Teaching Your Teen Son to Be a Gentleman

At times, the older generation laments the lack of gentlemen in today’s world. Although we as people have not changed much on the inside in the last several generations, our culture has changed dramatically. There are positive and negative changes that have been made, and all of them have affected the way we interact.

Being a gentleman is not emphasized for young men as much as in the days when their grandfathers were young men, but it will always be in style. Being a gentleman includes manners and courtesies that basically show others that they are worthy of one’s respect. What can you do to teach your teen to be a gentleman?

Model the Behavior

The best way to train your teenage son to be a gentleman is by being one, or giving him another positive male role model to emulate. Choose someone who goes above and beyond in all ways so that your child can copy his behavior when in doubt. Be careful to look beyond the surface into the heart of the man and his intentions.  Real gentlemanly behavior will stem from the soul of someone who truly cares about others.

[pullquote align=”right” cite=”” link=”” color=”” class=”” size=””]Real gentlemanly behavior will stem from the soul of someone who truly cares about others.[/pullquote]

Emphasize Respect

The number one pillar of learning how to be a gentleman is understanding respect. Respect is treating others as though they are worthy of your consideration. When respect is one of your son’s most important values, he will naturally want to act like a gentleman.

Teach Kindness and Empathy

Kindness and empathy for others is a great motivator when learning how to become a gentleman. Remind your son that we are all in need of positive treatment from others, and that he can be that person to someone else. Empathy will help him remember why he is making an effort to treat others in this positive way.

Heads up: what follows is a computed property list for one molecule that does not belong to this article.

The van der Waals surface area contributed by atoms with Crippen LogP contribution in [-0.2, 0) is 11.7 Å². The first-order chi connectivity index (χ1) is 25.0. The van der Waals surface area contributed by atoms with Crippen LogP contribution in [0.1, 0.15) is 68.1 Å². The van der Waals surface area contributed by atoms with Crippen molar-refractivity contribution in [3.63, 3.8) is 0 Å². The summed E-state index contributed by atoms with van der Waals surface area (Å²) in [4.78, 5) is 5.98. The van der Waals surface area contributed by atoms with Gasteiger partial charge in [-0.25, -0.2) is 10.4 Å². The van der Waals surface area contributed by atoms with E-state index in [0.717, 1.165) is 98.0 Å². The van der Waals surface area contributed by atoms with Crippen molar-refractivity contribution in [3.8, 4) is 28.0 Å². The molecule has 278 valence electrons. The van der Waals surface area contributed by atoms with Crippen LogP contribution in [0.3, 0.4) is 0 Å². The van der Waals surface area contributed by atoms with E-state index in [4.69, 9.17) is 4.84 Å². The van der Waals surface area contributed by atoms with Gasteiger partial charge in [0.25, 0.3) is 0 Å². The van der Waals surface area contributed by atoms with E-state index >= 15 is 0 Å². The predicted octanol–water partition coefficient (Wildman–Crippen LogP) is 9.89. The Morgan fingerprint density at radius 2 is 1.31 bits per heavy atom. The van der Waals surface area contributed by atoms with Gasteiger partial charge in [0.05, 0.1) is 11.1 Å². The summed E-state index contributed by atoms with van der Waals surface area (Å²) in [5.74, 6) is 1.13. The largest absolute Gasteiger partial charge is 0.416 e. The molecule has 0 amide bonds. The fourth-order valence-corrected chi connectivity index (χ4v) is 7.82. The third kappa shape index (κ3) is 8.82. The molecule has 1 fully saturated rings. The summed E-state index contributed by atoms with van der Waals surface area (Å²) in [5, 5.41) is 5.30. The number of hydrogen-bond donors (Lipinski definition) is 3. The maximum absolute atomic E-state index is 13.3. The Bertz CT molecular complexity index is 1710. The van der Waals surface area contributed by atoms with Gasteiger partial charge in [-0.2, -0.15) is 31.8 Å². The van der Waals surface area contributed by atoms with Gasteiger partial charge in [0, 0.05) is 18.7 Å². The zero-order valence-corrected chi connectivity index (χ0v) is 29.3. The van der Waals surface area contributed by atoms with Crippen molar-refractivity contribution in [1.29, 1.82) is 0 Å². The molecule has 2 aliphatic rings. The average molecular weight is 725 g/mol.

For example, when your son is on public transit and an elderly individual gets on and doesn’t have a place to sit, the kindness he feels inside of him will remind him that offering his own seat is considered gentlemanly, and will make it easier for him to remember than a simple and seemingly random rule.

Learn about Manners

Although respect comes naturally from a heart that desires good for others, some of the manners in our society do not come naturally in any way. They must be learned, but thankfully many resources can be found. These range from websites, to books, to classes.

There are many rules to learn. If you can drill your son in the basics, it will make him feel less awkward in most situations. While he is young, get him in the habit of doing things like opening doors for others, using his cutlery properly, and offering to assist others when they are carrying a heavy load.

Point Out Other Gentlemen

When you notice another man acting in a positive way, point him out to your son. Say things like “I like how he doesn’t use vulgar language” or “He sure is dressed nicely. That shows respect to the bride and groom.”

Becoming a gentleman is not an easy task. Be sure to give your son praise at any available moment. When he opens the door for you and shows common courtesies in any way, let him know with a simple “Thank you, you’re such a gentleman.” In no time at all, your young gentleman will be standing out among the crowd.

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4 Responses to Teaching Your Teen Son to Be a Gentleman

  1. Fiona says:

    I appreciate this useful article. My son is not yet a teenager, and he has always remembered his manners. He models himself on his Dad, and does his best to be caring and helpful at home. We have always told our family that ‘ Please and Thank You are the Magic Words’ This article is a welcome addition to your earlier one about teaching a teen daughter to be a lady. In our fast-paced lives sometimes manners can be overlooked. Thank you for this helpful reminder!

    • Thank you for your insight, Fiona. You and your husband have done an awesome job teaching your son. And not all children have a positive role model like your husband. You can be sure that your son will keep these manners into his teen years and all of his life. I appreciate your comments!

  2. tealady3 says:

    I so agree, I have always tried to raise my son who is now 32 to be polite and mindful of others. Something really worked because he is all of them.Just a little side note when I am with my husband or son I have never had to open a door,lol.

    • Hi Tealady! I think that’s wonderful that your son and husband are gentlemen, and treat you as a lady should be treated. Thank you for telling us about your son. This is an encouragement for young mothers who are trying to raise their children well. It is difficult at times, but very much worth the effort!

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